“2016 was a typical year in that, unsurprisingly, families continued to fight over estates.”
A wealthmanagement.com article, “Top Four Estate Disputes of 2016,” gives us a sampling of some of the major estate planning issues among the recently passed celebrities.
Prince. The rock star died in April of 2016 without a will. Since his passing, a will still hasn’t popped up. As a result, the Minnesota judge overseeing the administration of his estate has had to handle all of the people claiming to be his kids, who’d get a share of his estate under Minnesota’s intestacy laws. The judge has already excluded 30 would-be-heirs from inheriting a portion of his estate. It looks like Prince’s younger sister and five half-siblings were his only heirs. The judge ordered genetic testing to make sure, and pending the results of the tests, they’ll divide his estate, which is valued at about $200 million. The lesson here, of course, is the most basic: complete an estate plan and keep the documents in a safe place where people can locate them when you pass away.
Frank Sinatra Jr. The son of the famous crooner died in March 2016. At the time of his death, his ex-wife Cynthia had filed for divorce and the two were in litigation. They had originally separated in 2001, but continued to live together, even buying a home together during their separation. Sinatra was ordered to pay Cynthia $5,000 a month in alimony and did so for eight years more than the judge required. Cynthia also said he called her his wife at parties. This supports Cynthia’s claim that the two were in a common-law marriage. In 2013, she filed for divorce again, and a Texas district judge awarded Cynthia the second divorce. This judgment included a $500,000 equalization payment, a share of his property, and another $5,000 per month in spousal support. Sinatra’s appeal was pending when he died, and the appellate court reversed the trial court. That court cited the fact that the couple filed separate tax returns, listed themselves as single tenants in common for the house they purchased, and that Sinatra labeled Cynthia as his ex-spouse in tax returns. The court also noted that a common-law marriage requires a specific and mutual agreement in Texas.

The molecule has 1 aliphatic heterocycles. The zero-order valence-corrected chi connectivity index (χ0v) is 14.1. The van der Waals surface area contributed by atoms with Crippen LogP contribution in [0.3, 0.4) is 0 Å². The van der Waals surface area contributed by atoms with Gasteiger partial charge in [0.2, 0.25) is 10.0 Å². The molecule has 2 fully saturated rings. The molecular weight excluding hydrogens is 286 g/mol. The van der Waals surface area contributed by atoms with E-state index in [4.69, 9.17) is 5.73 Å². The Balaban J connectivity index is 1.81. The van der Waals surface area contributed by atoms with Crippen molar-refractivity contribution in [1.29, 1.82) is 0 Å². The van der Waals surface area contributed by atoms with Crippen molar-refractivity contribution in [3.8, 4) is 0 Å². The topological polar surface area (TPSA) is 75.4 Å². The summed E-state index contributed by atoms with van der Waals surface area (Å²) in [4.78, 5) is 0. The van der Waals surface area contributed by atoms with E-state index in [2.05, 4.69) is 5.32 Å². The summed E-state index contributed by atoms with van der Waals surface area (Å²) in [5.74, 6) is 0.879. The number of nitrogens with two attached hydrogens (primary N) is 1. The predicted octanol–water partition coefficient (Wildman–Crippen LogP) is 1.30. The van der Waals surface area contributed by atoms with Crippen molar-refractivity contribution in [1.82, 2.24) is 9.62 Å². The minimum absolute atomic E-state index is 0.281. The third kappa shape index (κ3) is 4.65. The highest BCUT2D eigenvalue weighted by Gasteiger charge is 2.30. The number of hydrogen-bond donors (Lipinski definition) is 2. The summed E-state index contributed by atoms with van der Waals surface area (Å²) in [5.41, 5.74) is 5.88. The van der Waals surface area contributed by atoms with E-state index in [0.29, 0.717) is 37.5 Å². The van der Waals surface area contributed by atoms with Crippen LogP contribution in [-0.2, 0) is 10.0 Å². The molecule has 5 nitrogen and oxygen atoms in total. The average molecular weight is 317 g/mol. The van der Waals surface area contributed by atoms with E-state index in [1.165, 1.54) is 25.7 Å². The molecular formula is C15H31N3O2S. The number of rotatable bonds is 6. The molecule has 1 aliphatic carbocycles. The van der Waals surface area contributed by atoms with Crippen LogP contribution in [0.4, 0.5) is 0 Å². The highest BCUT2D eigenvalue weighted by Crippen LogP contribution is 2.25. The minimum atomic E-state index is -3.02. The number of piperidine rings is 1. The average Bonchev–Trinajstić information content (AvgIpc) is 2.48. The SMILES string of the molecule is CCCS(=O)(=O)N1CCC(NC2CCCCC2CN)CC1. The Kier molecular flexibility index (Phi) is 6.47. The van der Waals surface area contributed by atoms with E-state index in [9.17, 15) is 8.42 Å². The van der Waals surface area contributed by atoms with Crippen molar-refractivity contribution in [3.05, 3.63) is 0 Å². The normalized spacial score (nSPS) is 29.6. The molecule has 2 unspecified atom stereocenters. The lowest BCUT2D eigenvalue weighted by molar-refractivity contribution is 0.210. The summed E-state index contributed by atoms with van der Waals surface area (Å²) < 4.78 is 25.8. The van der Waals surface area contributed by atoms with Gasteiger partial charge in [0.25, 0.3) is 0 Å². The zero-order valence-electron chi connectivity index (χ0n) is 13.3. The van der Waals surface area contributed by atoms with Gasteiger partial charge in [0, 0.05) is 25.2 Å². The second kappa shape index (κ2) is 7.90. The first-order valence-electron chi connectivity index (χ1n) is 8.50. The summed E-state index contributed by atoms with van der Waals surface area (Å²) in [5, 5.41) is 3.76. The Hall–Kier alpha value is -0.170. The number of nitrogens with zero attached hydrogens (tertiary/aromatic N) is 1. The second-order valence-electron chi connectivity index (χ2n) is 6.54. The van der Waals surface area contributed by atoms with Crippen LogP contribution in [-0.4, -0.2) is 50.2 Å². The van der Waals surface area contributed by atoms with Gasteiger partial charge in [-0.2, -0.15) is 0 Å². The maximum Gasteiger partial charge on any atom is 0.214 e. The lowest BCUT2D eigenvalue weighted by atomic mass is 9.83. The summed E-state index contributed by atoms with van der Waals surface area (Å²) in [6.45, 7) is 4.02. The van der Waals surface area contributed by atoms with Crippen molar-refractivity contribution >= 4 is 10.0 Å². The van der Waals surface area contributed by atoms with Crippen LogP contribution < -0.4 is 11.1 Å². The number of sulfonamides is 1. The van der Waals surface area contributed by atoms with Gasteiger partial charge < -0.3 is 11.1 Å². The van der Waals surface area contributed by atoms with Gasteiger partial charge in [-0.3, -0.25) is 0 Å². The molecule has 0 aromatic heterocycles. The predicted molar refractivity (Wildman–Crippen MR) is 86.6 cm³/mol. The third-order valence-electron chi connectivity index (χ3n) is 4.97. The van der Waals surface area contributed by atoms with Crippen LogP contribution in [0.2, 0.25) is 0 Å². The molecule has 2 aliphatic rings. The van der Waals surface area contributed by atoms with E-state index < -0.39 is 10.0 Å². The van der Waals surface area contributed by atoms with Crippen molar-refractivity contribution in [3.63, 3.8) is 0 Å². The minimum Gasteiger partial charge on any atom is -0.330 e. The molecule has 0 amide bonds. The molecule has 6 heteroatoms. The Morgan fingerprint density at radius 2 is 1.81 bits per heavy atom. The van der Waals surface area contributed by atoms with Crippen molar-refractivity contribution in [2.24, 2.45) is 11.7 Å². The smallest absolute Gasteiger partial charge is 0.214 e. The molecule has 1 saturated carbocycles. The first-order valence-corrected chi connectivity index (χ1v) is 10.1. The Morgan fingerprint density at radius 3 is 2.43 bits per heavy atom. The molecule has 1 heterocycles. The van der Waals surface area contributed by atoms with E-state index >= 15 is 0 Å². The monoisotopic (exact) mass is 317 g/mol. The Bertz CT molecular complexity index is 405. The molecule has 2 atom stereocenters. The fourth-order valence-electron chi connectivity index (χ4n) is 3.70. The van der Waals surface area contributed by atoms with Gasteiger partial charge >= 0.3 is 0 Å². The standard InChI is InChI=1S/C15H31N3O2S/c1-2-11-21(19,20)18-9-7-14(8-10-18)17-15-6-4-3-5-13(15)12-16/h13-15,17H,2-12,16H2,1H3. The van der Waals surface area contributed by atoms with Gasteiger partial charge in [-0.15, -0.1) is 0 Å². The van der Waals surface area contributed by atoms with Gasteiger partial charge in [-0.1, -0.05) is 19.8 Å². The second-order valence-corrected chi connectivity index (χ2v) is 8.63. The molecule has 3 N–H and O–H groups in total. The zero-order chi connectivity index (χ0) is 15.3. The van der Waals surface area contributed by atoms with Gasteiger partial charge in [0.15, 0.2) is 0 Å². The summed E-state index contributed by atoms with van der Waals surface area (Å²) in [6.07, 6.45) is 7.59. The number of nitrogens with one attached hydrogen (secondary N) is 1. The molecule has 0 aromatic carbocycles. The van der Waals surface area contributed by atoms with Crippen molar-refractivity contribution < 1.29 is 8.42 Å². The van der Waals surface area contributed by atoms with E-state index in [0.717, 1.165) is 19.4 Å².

Sinatra could have avoided this by being more careful with his decisions and actions (like consulting with and listening to his estate planning attorney!). Many states don’t recognize common law marriage. Where it is valid, however, folks should exercise extreme care so that their actions don’t give their lover a basis to claim that the parties had a common-law marriage.
Jose Fernandez. Marlins pitcher Jose Fernandez died last fall in a boating accident off the coast of Miami. The 24-year-old was unmarried, and he reportedly named his mother as the sole death beneficiary in his trust. At the time of his death, Fernandez’s girlfriend was pregnant with their child, but because she wasn’t named in the trust and not married to Fernandez, she’ll miss out on millions. It also looks like Fernandez’s child wasn’t provided for in his trust, but the child wasn’t intentionally left out of the will, so little Penelope still is entitled to a portion of the estate. Time will tell if this will end up in court.
Tom Clancy. Best-selling author Tom Clancy passed away in 2013, leaving an estimated $80 million estate that saw a lot of litigation in 2016. Clancy’s estate plan had three groups of assets. One funded a trust for his second wife, Alexandra Clancy, as the sole beneficiary. The second funded a trust for the benefit of Alexandra and Alexis Clancy, the minor child of their marriage. And the final bucket was for the benefit of each of Clancy’s four children from his first marriage. Originally, estate tax on the estate was to be shared equally between the second and third buckets—the four children would be responsible for $7.85 million of taxes, and Alexandra and Alexis would be responsible for another $7.85 million of taxes. But just before he died, Clancy signed a codicil including a clause that stated that “[n]o asset or proceeds of any assets shall be included in the Marital Share of the Non-Exempt Family Residuary Trust as to which a marital deduction would not be allowed, if included.” The Court of Appeals of Maryland said that the codicil shifted the entire tax burden to the four children’s trusts to maximize the amount exempt from federal estate taxes under the marital exemption. The four children will now be jointly responsible for $11.8 million worth of estate tax. That’s a lot of Bourne novels.
The lesson for “regular” folks: sit down with an estate planning attorney and map out an estate plan, then execute the necessary documents. Your personal business might not be the stuff of gossip columns and celebrity websites, but that’s no reason not to protect your current spouse, your children and your legacy by taking care of these matters.
Reference: wealthmanagement.com (January 31, 2016) “Top Four Estate Disputes of 2016”